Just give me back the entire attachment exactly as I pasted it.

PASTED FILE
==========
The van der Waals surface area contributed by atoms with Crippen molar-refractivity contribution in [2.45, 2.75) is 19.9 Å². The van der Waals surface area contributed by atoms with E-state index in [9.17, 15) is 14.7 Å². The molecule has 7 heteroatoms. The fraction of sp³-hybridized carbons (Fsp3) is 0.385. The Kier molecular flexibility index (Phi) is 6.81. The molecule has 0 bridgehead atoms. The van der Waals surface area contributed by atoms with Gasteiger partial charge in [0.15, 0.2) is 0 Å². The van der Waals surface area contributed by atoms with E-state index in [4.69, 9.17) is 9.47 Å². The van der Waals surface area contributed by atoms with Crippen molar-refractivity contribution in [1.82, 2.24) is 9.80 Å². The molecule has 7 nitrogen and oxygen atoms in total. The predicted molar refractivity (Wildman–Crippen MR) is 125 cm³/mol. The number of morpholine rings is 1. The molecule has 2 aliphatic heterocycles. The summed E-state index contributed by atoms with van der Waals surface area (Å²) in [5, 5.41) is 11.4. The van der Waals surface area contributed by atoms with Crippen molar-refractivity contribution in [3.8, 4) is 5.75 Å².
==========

The van der Waals surface area contributed by atoms with Crippen molar-refractivity contribution in [2.45, 2.75) is 19.9 Å². The van der Waals surface area contributed by atoms with E-state index in [9.17, 15) is 14.7 Å². The molecule has 7 heteroatoms. The fraction of sp³-hybridized carbons (Fsp3) is 0.385. The Kier molecular flexibility index (Phi) is 6.81. The molecule has 0 bridgehead atoms. The van der Waals surface area contributed by atoms with Gasteiger partial charge in [0.15, 0.2) is 0 Å². The van der Waals surface area contributed by atoms with E-state index in [4.69, 9.17) is 9.47 Å². The van der Waals surface area contributed by atoms with Crippen molar-refractivity contribution in [1.82, 2.24) is 9.80 Å². The molecule has 7 nitrogen and oxygen atoms in total. The predicted molar refractivity (Wildman–Crippen MR) is 125 cm³/mol. The number of morpholine rings is 1. The molecule has 2 aliphatic heterocycles. The summed E-state index contributed by atoms with van der Waals surface area (Å²) in [5, 5.41) is 11.4. The van der Waals surface area contributed by atoms with Crippen molar-refractivity contribution in [3.8, 4) is 5.75 Å².